Sylvia Browne, wife, mother and grandmother, is dead.

That concludes the part of her obituary that a newspaper would print.

The world has lost one of its foremost psychics this week, and we'll all be richer for her passing. Browne was, like all of her co-conspirators in the lucrative world of the paranormal, an unapologetic leech chiefly interested in draining the bank accounts of anyone desperate or foolish enough to become a victim. Said Sylvia of her patrons,

"[Screw] 'em. Anybody who believes this stuff oughta be taken."

And take them she did, to the tune of about $3M/year according to her financial manager.


Perhaps more famous for her misses than her makes, if indeed she ever had any, Sylvia was nevertheless ruthless and clever enough to convince people to keep lining her pockets. It's hard to blame those people; everyone copes with death differently. But what is our media's excuse?

Despite telling 6-year-old Opal Jo Jennings' family, falsely, that their missing little girl had been sold into "white slavery" in Kukouro, Japan, USA Today makes space for Montel Williams to mourn his friend, a "Renowned psychic" by the paper's reckoning.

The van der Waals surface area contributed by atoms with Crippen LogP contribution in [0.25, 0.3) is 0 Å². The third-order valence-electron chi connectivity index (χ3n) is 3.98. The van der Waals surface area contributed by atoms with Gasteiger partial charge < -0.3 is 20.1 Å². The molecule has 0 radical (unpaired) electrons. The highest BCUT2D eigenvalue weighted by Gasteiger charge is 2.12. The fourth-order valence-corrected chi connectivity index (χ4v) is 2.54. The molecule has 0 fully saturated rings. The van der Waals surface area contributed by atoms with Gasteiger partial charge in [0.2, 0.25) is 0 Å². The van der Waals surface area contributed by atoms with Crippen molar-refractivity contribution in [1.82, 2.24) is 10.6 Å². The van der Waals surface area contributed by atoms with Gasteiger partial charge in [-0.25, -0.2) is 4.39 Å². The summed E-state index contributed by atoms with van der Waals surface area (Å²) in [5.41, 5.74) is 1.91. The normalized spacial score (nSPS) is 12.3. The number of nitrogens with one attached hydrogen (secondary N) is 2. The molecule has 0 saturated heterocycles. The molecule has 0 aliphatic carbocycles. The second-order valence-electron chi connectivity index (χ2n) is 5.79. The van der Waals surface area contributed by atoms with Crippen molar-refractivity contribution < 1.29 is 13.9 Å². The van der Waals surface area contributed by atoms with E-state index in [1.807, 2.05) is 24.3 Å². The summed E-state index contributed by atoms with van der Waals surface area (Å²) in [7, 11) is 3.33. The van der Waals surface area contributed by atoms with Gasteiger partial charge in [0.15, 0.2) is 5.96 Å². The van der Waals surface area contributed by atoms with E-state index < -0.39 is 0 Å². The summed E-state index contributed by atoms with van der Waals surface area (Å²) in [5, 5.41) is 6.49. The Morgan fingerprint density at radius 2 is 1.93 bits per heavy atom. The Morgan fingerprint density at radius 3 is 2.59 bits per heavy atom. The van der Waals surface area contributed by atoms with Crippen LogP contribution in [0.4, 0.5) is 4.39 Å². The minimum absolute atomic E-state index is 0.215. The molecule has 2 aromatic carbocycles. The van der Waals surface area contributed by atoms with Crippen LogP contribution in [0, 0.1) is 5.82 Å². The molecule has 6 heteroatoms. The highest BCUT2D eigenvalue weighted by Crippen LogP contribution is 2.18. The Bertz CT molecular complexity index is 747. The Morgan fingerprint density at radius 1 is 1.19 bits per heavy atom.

With full knowledge of Sylvia's 2002 farce about Holly Krewson, whose parents deliriously searched LA-area strip clubs after being told she was working incognito as a dancer in Hollywood, People's Stephen Silverman recollects her "strong beliefs" as a "Celebrated Psychic".

And, incredibly, in the same piece they note her infamous lie about the death of now-rescued Amanda Berry, NBC News reports that 22 of Browne's 50 books made the New York Times Bestseller list.


Yes, she's left quite a record.

Over the years, Sylvia has taken large sums of people's money against their will and refused even larger sums for fear of being exposed. But most of the time she was content to bleed them dry in small doses.


She's gone now, and not a moment too soon by my reckoning, (maybe 11 years by hers), but her poison still stings old wounds for many. One hopes there is an afterlife after all where our loved ones (and pets?!) have a chance to set her straight.


But for now, let's give her the courtesy she never extended to the dead, and let her stay silent and cold in the damn ground.